Manufacturer's Suggested Retail Price (MSRP), also known as "sticker" price, is a recommended selling price that automakers give a new car that is above the invoice price paid by the dealer. It is a price that does not include any options that can be added to a particular car style. When shown as a range, the prices are starting MSRPs, without options, for multiple styles for that model.
This price range reflects the Kelley Blue Book Suggested Retail value for all trim levels, but not necessarily all available options.
The Kelley Blue Book Suggested Retail value represents the amount an auto dealer might ask for a specific vehicle; the actual sale price will vary. A vehicle's popularity, condition, warranty, color and local market conditions are factors involved in determining a final price. The retail value is not a trade-in or private party value.
The Suggested Retail value assumes that the vehicle has been fully reconditioned and has a clean title history. The Suggested Retail value also allows for advertising, sales commissions, insurance and other costs of doing business as a dealer. Most vehicles offered at this price have passed an inspection, and some may carry a warranty. Vehicle mileage is assumed to be normal or below normal.
Best Bets get average or better mpg, have average or better reliability, good crash-test ratings, and our experts' recommendations.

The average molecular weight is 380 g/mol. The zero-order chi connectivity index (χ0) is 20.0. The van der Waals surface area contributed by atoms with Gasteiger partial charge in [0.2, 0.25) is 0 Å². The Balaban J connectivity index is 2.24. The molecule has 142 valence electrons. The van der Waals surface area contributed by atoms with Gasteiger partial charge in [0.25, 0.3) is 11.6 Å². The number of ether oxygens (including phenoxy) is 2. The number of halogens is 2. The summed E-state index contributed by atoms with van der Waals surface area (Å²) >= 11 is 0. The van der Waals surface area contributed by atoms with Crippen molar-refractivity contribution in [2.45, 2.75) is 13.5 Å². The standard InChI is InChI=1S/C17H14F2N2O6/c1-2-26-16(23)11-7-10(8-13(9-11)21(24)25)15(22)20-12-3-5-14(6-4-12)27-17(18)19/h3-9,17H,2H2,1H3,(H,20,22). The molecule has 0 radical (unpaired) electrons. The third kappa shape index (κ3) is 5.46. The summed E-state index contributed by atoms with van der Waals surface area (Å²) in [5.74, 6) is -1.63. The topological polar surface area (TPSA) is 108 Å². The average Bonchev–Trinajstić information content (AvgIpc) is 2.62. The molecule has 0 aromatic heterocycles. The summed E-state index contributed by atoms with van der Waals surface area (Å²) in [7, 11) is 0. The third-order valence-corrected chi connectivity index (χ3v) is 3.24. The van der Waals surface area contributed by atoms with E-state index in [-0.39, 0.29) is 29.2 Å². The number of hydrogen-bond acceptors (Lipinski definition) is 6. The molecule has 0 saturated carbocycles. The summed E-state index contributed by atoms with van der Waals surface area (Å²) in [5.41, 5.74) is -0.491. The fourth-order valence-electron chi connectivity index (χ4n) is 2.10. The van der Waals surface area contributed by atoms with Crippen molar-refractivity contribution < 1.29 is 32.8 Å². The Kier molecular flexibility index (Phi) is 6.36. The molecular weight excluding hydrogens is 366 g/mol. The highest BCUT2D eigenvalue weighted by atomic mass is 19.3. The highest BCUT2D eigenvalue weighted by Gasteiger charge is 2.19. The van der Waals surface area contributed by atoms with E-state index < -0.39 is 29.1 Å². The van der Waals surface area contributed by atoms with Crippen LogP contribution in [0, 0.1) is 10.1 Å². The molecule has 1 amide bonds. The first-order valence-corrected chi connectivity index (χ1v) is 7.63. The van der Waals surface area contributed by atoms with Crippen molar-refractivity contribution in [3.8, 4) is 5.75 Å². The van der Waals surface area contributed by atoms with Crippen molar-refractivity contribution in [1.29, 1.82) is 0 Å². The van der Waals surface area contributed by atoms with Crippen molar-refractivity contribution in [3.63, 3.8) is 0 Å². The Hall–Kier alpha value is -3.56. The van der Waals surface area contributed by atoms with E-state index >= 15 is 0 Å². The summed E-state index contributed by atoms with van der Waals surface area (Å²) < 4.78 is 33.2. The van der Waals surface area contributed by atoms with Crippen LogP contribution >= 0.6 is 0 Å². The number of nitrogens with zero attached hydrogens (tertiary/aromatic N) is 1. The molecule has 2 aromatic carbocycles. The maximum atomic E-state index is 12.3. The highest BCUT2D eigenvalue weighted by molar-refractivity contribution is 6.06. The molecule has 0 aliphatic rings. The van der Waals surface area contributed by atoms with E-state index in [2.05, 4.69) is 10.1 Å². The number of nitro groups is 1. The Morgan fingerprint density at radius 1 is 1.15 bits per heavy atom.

Expert Reviews 1 of 3
By Richard Truett
October 4, 1990
History buffs will recall that Australia was raised by and then weaned from Great Britain. The British left behind many of their customs and traditions, their language and legal system, and - apparently - their knack for building great looking cars
that are slapped together with reckless abandon. Famous British sports cars like MG, Triumph, and Austin-Healey, offered a lot of fun per dollar, but were anointed with numerous reliability and build problems. Turns out the Australian-built Capri
also offers a lot of fun per dollar, but there are few questions marks in my mind about the car's build quality. Is the Capri the modern incarnation of an MG, Triumph or Healey? A plastic trim piece on the dash vibrated loose and fell off. The
metal base of the radio antenna was not attached. The engine temperature and oil pressure worried me. The brake pedal felt spongy. I sent the Capri back to the dealership thinking history was repeating itself all over again, that this was
really a British sports cars in disguise. According to Lincoln-Mercury, the XR2's engine is supposed to run at about 225 degrees - one click of the temperature gauge away from overheating. Lincoln-Mercury also says that the oil pressure should be
between 30 and 60 pounds - in the lower quadrant of the 120-pound gauge. Ford needs to redesign these gauges so they don't appear to be signaling an engine teetering on the brink of disaster. The brakes were normal, I was told. The piece of trim on
the dash had a loose clip. The antenna was easily fixed. Though unsettling, such quirks as these helped give British sports cars some of their uniquely strange character. ENGINE, TRANSMISSION, PERFORMANCE The 132-horsepower Capri is a